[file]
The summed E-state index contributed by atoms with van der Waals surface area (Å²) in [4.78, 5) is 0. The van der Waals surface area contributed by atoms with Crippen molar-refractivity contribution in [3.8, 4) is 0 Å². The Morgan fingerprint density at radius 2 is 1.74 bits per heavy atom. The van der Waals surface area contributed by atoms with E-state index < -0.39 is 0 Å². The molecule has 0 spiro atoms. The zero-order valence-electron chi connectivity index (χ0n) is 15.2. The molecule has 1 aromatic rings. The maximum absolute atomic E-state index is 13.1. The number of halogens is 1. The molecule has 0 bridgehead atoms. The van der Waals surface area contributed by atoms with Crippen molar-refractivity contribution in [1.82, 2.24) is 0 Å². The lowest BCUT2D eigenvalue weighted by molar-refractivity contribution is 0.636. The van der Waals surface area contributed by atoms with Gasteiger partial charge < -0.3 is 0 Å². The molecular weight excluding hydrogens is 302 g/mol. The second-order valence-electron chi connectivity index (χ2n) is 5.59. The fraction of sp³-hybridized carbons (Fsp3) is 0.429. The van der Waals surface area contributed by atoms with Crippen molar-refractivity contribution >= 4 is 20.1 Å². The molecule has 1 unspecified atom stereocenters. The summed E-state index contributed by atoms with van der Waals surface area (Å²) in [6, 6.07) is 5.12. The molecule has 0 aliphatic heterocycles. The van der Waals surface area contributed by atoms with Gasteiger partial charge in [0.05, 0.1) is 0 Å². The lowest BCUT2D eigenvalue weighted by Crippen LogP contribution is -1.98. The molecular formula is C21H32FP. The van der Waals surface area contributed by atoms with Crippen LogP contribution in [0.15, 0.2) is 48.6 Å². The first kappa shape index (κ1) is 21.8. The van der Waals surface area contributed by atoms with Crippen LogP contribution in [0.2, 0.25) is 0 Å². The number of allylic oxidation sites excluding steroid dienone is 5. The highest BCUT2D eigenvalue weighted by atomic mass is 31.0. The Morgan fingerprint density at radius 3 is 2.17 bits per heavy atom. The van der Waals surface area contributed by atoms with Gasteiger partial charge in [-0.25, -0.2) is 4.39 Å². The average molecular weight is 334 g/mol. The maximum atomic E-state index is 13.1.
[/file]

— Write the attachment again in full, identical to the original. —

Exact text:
The summed E-state index contributed by atoms with van der Waals surface area (Å²) in [4.78, 5) is 0. The van der Waals surface area contributed by atoms with Crippen molar-refractivity contribution in [3.8, 4) is 0 Å². The Morgan fingerprint density at radius 2 is 1.74 bits per heavy atom. The van der Waals surface area contributed by atoms with E-state index < -0.39 is 0 Å². The molecule has 0 spiro atoms. The zero-order valence-electron chi connectivity index (χ0n) is 15.2. The molecule has 1 aromatic rings. The maximum absolute atomic E-state index is 13.1. The number of halogens is 1. The molecule has 0 bridgehead atoms. The van der Waals surface area contributed by atoms with Crippen molar-refractivity contribution in [1.82, 2.24) is 0 Å². The lowest BCUT2D eigenvalue weighted by molar-refractivity contribution is 0.636. The van der Waals surface area contributed by atoms with Gasteiger partial charge < -0.3 is 0 Å². The molecular weight excluding hydrogens is 302 g/mol. The second-order valence-electron chi connectivity index (χ2n) is 5.59. The fraction of sp³-hybridized carbons (Fsp3) is 0.429. The van der Waals surface area contributed by atoms with Crippen molar-refractivity contribution >= 4 is 20.1 Å². The molecule has 1 unspecified atom stereocenters. The summed E-state index contributed by atoms with van der Waals surface area (Å²) in [6, 6.07) is 5.12. The molecule has 0 aliphatic heterocycles. The van der Waals surface area contributed by atoms with Gasteiger partial charge in [0.05, 0.1) is 0 Å². The lowest BCUT2D eigenvalue weighted by Crippen LogP contribution is -1.98. The molecular formula is C21H32FP. The van der Waals surface area contributed by atoms with Crippen LogP contribution in [0.15, 0.2) is 48.6 Å². The first kappa shape index (κ1) is 21.8. The van der Waals surface area contributed by atoms with Crippen LogP contribution in [0.2, 0.25) is 0 Å². The number of allylic oxidation sites excluding steroid dienone is 5. The highest BCUT2D eigenvalue weighted by atomic mass is 31.0. The Morgan fingerprint density at radius 3 is 2.17 bits per heavy atom. The van der Waals surface area contributed by atoms with Gasteiger partial charge in [-0.25, -0.2) is 4.39 Å². The average molecular weight is 334 g/mol. The maximum atomic E-state index is 13.1.